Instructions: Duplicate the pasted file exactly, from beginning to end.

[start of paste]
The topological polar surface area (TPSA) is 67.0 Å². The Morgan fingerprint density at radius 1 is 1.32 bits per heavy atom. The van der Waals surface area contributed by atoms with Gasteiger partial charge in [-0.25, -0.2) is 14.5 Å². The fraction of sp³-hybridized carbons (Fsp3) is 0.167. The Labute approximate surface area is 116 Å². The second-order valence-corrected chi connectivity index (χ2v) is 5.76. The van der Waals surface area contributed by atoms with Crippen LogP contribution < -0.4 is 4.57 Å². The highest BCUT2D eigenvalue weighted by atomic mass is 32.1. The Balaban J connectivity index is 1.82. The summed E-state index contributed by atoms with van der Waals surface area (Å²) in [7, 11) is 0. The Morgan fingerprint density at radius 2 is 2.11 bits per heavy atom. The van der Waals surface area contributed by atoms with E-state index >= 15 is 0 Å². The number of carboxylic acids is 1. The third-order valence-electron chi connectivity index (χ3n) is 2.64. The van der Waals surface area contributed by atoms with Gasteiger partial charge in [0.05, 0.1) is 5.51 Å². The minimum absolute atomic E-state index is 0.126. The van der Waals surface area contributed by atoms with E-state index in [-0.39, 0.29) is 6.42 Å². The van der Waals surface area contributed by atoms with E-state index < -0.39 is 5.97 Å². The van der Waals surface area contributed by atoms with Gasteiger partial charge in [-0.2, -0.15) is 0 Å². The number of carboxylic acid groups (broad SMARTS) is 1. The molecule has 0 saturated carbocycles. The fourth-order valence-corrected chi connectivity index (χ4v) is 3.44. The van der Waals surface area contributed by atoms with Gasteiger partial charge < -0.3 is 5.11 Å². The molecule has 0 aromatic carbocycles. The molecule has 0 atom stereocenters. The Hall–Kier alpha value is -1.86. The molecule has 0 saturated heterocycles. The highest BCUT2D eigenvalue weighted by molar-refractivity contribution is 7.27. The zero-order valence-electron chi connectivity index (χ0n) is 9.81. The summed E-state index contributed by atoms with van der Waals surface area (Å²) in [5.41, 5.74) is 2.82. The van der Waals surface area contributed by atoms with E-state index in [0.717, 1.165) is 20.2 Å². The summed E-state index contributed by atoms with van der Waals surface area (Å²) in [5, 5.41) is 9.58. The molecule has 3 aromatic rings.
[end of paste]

The topological polar surface area (TPSA) is 67.0 Å². The Morgan fingerprint density at radius 1 is 1.32 bits per heavy atom. The van der Waals surface area contributed by atoms with Gasteiger partial charge in [-0.25, -0.2) is 14.5 Å². The fraction of sp³-hybridized carbons (Fsp3) is 0.167. The Labute approximate surface area is 116 Å². The second-order valence-corrected chi connectivity index (χ2v) is 5.76. The van der Waals surface area contributed by atoms with Crippen LogP contribution < -0.4 is 4.57 Å². The highest BCUT2D eigenvalue weighted by atomic mass is 32.1. The Balaban J connectivity index is 1.82. The summed E-state index contributed by atoms with van der Waals surface area (Å²) in [7, 11) is 0. The Morgan fingerprint density at radius 2 is 2.11 bits per heavy atom. The van der Waals surface area contributed by atoms with E-state index >= 15 is 0 Å². The number of carboxylic acids is 1. The third-order valence-electron chi connectivity index (χ3n) is 2.64. The van der Waals surface area contributed by atoms with Gasteiger partial charge in [0.05, 0.1) is 5.51 Å². The minimum absolute atomic E-state index is 0.126. The van der Waals surface area contributed by atoms with E-state index in [-0.39, 0.29) is 6.42 Å². The van der Waals surface area contributed by atoms with E-state index < -0.39 is 5.97 Å². The van der Waals surface area contributed by atoms with Gasteiger partial charge in [-0.2, -0.15) is 0 Å². The number of carboxylic acid groups (broad SMARTS) is 1. The molecule has 0 saturated carbocycles. The fourth-order valence-corrected chi connectivity index (χ4v) is 3.44. The van der Waals surface area contributed by atoms with Gasteiger partial charge < -0.3 is 5.11 Å². The molecule has 0 aromatic carbocycles. The molecule has 0 atom stereocenters. The Hall–Kier alpha value is -1.86. The molecule has 0 saturated heterocycles. The highest BCUT2D eigenvalue weighted by molar-refractivity contribution is 7.27. The zero-order valence-electron chi connectivity index (χ0n) is 9.81. The summed E-state index contributed by atoms with van der Waals surface area (Å²) in [5.41, 5.74) is 2.82. The van der Waals surface area contributed by atoms with E-state index in [0.717, 1.165) is 20.2 Å². The summed E-state index contributed by atoms with van der Waals surface area (Å²) in [5, 5.41) is 9.58. The molecule has 3 aromatic rings.